In the first quarter of 2019, EQM invested roughly $55 million in Hammerhead and expects to invest approximately $300 million in the project for the remainder of 2019. Hammerhead is targeting an in-service during the fourth quarter of 2019.

Equitrans Midstream features natural gas gathering systems, transmission and storage systems and water services assets that support Appalachian Basin natural gas producers. Etrn owns the non-economic general partner interest and a majority ownership of the limited partner interest in Eqm.

EQM Midstream Partners is a limited partnership formed to own, operate, acquire and develop midstream assets in the Appalachian Basin.


Pipeline Opponents Urge Regulators to Expand Stop Work Order

From a News Report by Joe Dashiell, WDBJ News 7, Roanoke, VA, August 06, 2019

ROANOKE, Va. Opponents of the Mountain Valley Pipeline say a recent stop work order in Montgomery County should be extended to the entire project.

Last week, the Virginia Department of Environmental Quality halted work on a two-mile section, because it lacked appropriate erosion and sediment controls.

During a news conference Tuesday in Roanoke, a coalition of groups said they have documented similar problems in many different locations.

Russell Chisholm is Co-Chair of the POWHR Coalition. “We’re expected to take their word for what’s happening out there along the route, that things are going to be okay, when that’s simply not true,” Chisholm told WDBJ7. “And until we know that they can do that, they should shut the whole thing down.”

The POWHR Coalition is also asking landowners and other interested people to join the Mountain Valley Watch program to help document problems with erosion and sediment control.

On Tuesday afternoon, a spokesperson for the Mountain Valley Pipeline released the following statement:

“On Friday, August 2, 2019, forward-construction work was stopped along an approximate two-mile section of the MVP route in Montgomery County, Virginia, due to concerns and an incident regarding erosion and sediment control measures. The MVP project team reported issues related to sedimentation control to the Virginia Department of Environmental Quality (VADEQ) and inspectors conducted an investigation, which led to the stop of forward-construction progress, at the order of the VADEQ, in order to focus efforts on environmental controls.”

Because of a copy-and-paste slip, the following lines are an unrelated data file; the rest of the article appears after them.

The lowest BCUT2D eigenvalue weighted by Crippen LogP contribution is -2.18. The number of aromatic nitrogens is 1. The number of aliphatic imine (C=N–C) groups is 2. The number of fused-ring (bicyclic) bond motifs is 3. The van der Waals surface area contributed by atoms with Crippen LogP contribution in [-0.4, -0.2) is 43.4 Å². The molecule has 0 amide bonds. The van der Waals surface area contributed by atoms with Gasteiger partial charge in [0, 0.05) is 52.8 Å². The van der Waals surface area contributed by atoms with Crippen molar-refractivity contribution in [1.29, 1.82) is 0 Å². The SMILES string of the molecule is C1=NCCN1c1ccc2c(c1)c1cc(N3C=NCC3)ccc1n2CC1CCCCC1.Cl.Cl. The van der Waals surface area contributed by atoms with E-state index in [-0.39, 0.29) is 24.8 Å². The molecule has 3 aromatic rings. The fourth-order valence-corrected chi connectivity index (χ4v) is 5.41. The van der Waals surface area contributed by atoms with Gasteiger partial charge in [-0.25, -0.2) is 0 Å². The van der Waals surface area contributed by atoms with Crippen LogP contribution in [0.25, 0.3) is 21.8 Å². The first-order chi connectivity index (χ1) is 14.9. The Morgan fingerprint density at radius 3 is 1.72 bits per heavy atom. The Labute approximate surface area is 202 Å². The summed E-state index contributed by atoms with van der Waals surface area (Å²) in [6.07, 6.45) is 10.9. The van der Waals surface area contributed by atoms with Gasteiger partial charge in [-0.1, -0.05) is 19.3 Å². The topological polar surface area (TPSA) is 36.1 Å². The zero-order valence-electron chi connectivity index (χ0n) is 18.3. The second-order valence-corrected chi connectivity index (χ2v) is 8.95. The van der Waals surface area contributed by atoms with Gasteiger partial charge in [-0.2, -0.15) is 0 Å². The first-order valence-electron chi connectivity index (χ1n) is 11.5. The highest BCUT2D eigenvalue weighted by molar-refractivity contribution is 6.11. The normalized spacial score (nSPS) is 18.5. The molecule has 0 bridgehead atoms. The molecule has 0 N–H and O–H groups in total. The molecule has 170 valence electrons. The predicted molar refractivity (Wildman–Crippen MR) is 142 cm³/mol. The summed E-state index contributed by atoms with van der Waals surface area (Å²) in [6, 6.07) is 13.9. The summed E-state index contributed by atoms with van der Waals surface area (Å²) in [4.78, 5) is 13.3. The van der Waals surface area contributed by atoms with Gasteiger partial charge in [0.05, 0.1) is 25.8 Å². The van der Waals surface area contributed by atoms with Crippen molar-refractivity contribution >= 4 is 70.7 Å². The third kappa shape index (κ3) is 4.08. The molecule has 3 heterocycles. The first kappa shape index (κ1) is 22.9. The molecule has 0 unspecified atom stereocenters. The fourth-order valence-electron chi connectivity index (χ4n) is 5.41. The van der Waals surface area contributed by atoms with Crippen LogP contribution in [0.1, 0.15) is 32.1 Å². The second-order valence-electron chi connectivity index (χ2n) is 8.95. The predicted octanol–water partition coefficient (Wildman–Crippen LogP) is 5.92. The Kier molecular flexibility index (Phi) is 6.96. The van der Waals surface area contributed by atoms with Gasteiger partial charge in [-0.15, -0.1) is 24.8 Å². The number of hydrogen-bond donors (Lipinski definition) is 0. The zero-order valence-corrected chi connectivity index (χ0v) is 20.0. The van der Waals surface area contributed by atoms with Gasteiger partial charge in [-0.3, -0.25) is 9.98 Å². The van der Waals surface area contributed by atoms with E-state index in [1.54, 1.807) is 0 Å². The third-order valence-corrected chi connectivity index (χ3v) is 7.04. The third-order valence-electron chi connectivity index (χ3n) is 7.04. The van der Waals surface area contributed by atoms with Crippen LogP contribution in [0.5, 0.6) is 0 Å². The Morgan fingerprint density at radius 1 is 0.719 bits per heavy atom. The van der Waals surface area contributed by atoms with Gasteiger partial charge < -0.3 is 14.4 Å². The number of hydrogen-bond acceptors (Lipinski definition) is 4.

“We value the safety of our employees, contractors, and every person that lives in these communities; and one of our primary goals remains the preservation and protection of the environment. These commitments are made by MVP; therefore, it is MVP’s responsibility to the public to hold its contractors to the highest standards and to be accountable for their actions and decisions at all times. MVP demands a high level of performance from its contractors and we have planned for a high level of external oversight and monitoring during the construction process. As it relates to the erosion and sediment control incident that occurred along this section of MVP’s right-of-way, MVP changed the sequence of its work to address a potentially escalating environmental issue in another location on its right-of-way. While the resequencing was well-intended, there were misjudgments about the overall environmental risk in the area that contributed to the incident and for this there is no excuse.”

“The processes, as designed, are intended to implement and monitor environmental protection measures every step of the way. The permitting process provides the conditions under which the pipeline must be built in order to protect the environment. The construction process includes very stringent monitoring by FERC officials, state and local agencies, and MVP personnel to continually evaluate each of the permitted requirements. In this case, the work failed to meet our expectations, and more importantly, the expectations of our regulatory agencies and our other stakeholders. As we proceed through the construction phase, we appreciate the assistance and oversight of the inspectors from the VADEQ, and we will continue working closely with them to ensure the MVP construction crews are conducting their work to the highest standard possible.”

{ 3 comments… read them below or add one }

Jon Sokolow August 9, 2019 at 9:49 am

Definition of Insanity: Mountain Valley Pipeline Asks for “Emergency Authorization” to Prevent a Life Threatening Landslide

From an Analysis by Jon Sokolow, Blue Virginia, August 9, 2019

The latest outrage from Mountain Valley Pipeline is almost beyond belief.